BOONE — Since the beginning of the COVID-19 pandemic, local business owners have been exploring and quickly implementing new ways to meet the needs of the community and keep their businesses running.

“Our local business community has remained positive and shown amazing creativity during this time,” said David Jackson, Boone Area Chamber of Commerce CEO and president. “It’s not easy to account for such significant drops in customer volume, but we’ve seen several businesses that are taking this opportunity to use creativity, and good old-fashioned trial and error, to continue their quest to best serve their customers.”

Boone Drug Inc. started making hand sanitizer on March 13 “after there began to be market-wide shortages of product available to the general public,” said Marketing Coordinator Jessica Welch.

According to Welch, the effort began as a way to provide hand sanitizer to essential workers during the COVID-19 pandemic but has quickly grown into making hand sanitizer for the overall community as “a way to give back.”

Since beginning production in March, Boone Drug has made “between 75-100 gallons of hand sanitizer” across its store locations, where the sanitizer is being produced by pharmacists and staff members alike.

Welch says that a gallon of sanitizer takes 15-20 minutes to mix.

“We were originally supplying small amounts of sanitizer to our patients, but once we were able to acquire a larger amount of ingredients we developed a plan to provide for the essential workforce,” said Welch, noting that providing for the essential workforce has become the main intent of the service.

Go Postal of Boone provided Boone Drug with labels to go on its stock of hand sanitizer, according to Welch.

Caleb Crowell is the CEO of New Appalachia, a network of local farmers with produce, and co-owner of the Kindly Kitchen restaurant in Boone. Crowell has combined his companies’ forces to serve the community during COVID-19. Crowell said the idea was a fairly easy one to implement as the two companies share overall goals and missions.

According to Crowell on April 21, New Appalachia and Kindly Kitchen have sold “about 700 food boxes during the past four weeks,” which are available for curbside pickup or delivery to addresses in Watauga County.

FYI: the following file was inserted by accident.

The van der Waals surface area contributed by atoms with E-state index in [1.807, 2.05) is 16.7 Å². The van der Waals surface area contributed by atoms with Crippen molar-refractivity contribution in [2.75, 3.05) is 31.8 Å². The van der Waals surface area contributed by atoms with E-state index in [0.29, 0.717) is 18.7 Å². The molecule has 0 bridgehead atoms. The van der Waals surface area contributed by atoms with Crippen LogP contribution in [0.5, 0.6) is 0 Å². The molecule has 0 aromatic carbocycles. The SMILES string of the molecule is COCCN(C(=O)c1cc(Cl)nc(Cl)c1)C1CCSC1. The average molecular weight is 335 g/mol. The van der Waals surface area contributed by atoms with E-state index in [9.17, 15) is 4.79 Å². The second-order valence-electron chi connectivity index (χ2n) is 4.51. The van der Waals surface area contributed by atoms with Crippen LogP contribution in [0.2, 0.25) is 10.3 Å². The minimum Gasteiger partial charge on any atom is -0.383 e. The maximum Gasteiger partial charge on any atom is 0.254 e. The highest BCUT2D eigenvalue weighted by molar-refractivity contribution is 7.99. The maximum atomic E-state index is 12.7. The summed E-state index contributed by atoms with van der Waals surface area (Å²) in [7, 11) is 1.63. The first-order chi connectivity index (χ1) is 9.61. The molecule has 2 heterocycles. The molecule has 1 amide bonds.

In the process, staff members pick up local produce from farms, sort the produce into boxes, and either deliver a variety of goods to community members’ doors or prepare boxes for pickup.

“The two companies have the same mission of providing local food and produce to the High Country,” Crowell said. “By partnering the two right now we’re still able to support our staff, local farmers and local produce from small farms.”

Crowell notes that, depending on the longevity of the COVID-19 pandemic, “this model could be really important for farmers to make a livelihood” especially if restaurants are unable to “come back strong.”

Additional information about Kindly Kitchen and New Appalachia can be found on their respective Facebook sites at and

Apple Hill Farm in Banner Elk announced on April 15 that community members can schedule a Zoom call with the farm’s resident alpacas and llamas, who haven’t seen visitors since the farm’s COVID-19 closure, which began mid-March.

This is the farm’s “effort to stay connected, and still help its ... visitors and fans take a break from life,” according to the announcement.

Virtual alpaca and llama meetings are offered in 10-minute increments between 11 a.m. and noon on Wednesdays through Fridays and cost $10, which goes toward animal care on the farm.

Assistant Manager Tiffany Breindel says that the farm’s staff “sorely misses having people visit the farm,” and Zoom, which is an online video conferencing platform, allows staff members to continue making connections with the community.

“We just started them last week, and we had a great time with the first one we did,” said Breindel. “It was the caller’s birthday, so it was a special treat for them and us to be able to share the alpacas and llamas with them on their birthday.”

For additional information about scheduling a Zoom call with Apple Hill Farm, visit its website at

Foggy Pine Books in Boone has also altered business as usual, according to owner Mary Ruthless, while trying to keep as much normalcy as possible in its programming. As result, Foggy Pine is hosting its book club meetings online.

“Our book clubs are also our longest running events, and we have a dedicated base of readers who attend the meetings,” said Ruthless. “We didn’t want to let them down or contribute to the isolation that we’re all experiencing while social distancing.”

Ruthless notes that the online book club meetings have “been pretty popular.”

“Our Fantasy and Sci-Fi Book Club has had the most members attend the online meetings, but our Silent Book Clubs have brought in folks from all over the country,” Ruthless said. “I enjoy seeing our book club members, and it’s nice to connect with others, even if it’s through a computer screen.”

Find more information about joining a Foggy Pine book club on its website at or its Facebook page at

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